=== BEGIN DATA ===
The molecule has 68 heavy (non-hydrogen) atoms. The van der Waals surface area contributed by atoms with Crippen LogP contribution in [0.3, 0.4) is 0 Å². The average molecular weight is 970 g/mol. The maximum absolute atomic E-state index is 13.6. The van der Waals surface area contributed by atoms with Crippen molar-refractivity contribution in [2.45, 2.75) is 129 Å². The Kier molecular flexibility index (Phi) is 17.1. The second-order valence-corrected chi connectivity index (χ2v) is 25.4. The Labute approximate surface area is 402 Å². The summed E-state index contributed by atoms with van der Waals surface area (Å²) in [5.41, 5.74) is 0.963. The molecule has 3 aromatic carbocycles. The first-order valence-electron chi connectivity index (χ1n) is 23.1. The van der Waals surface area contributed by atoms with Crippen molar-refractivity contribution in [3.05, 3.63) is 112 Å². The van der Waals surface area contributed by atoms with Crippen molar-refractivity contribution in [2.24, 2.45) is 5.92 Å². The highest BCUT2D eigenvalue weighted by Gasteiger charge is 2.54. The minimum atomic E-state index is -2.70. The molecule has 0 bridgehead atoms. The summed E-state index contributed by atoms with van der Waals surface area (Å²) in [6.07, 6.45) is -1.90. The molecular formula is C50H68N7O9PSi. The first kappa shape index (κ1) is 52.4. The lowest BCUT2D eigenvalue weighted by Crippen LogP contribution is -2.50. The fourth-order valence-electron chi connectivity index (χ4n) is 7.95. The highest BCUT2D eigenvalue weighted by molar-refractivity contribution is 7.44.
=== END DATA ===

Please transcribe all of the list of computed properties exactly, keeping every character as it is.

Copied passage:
The molecule has 68 heavy (non-hydrogen) atoms. The van der Waals surface area contributed by atoms with Crippen LogP contribution in [0.3, 0.4) is 0 Å². The average molecular weight is 970 g/mol. The maximum absolute atomic E-state index is 13.6. The van der Waals surface area contributed by atoms with Crippen molar-refractivity contribution in [2.45, 2.75) is 129 Å². The Kier molecular flexibility index (Phi) is 17.1. The second-order valence-corrected chi connectivity index (χ2v) is 25.4. The Labute approximate surface area is 402 Å². The summed E-state index contributed by atoms with van der Waals surface area (Å²) in [5.41, 5.74) is 0.963. The molecule has 3 aromatic carbocycles. The first-order valence-electron chi connectivity index (χ1n) is 23.1. The van der Waals surface area contributed by atoms with Crippen molar-refractivity contribution in [3.05, 3.63) is 112 Å². The van der Waals surface area contributed by atoms with Crippen molar-refractivity contribution in [2.24, 2.45) is 5.92 Å². The highest BCUT2D eigenvalue weighted by Gasteiger charge is 2.54. The minimum atomic E-state index is -2.70. The molecule has 0 bridgehead atoms. The summed E-state index contributed by atoms with van der Waals surface area (Å²) in [6.07, 6.45) is -1.90. The molecular formula is C50H68N7O9PSi. The first kappa shape index (κ1) is 52.4. The lowest BCUT2D eigenvalue weighted by Crippen LogP contribution is -2.50. The fourth-order valence-electron chi connectivity index (χ4n) is 7.95. The highest BCUT2D eigenvalue weighted by molar-refractivity contribution is 7.44.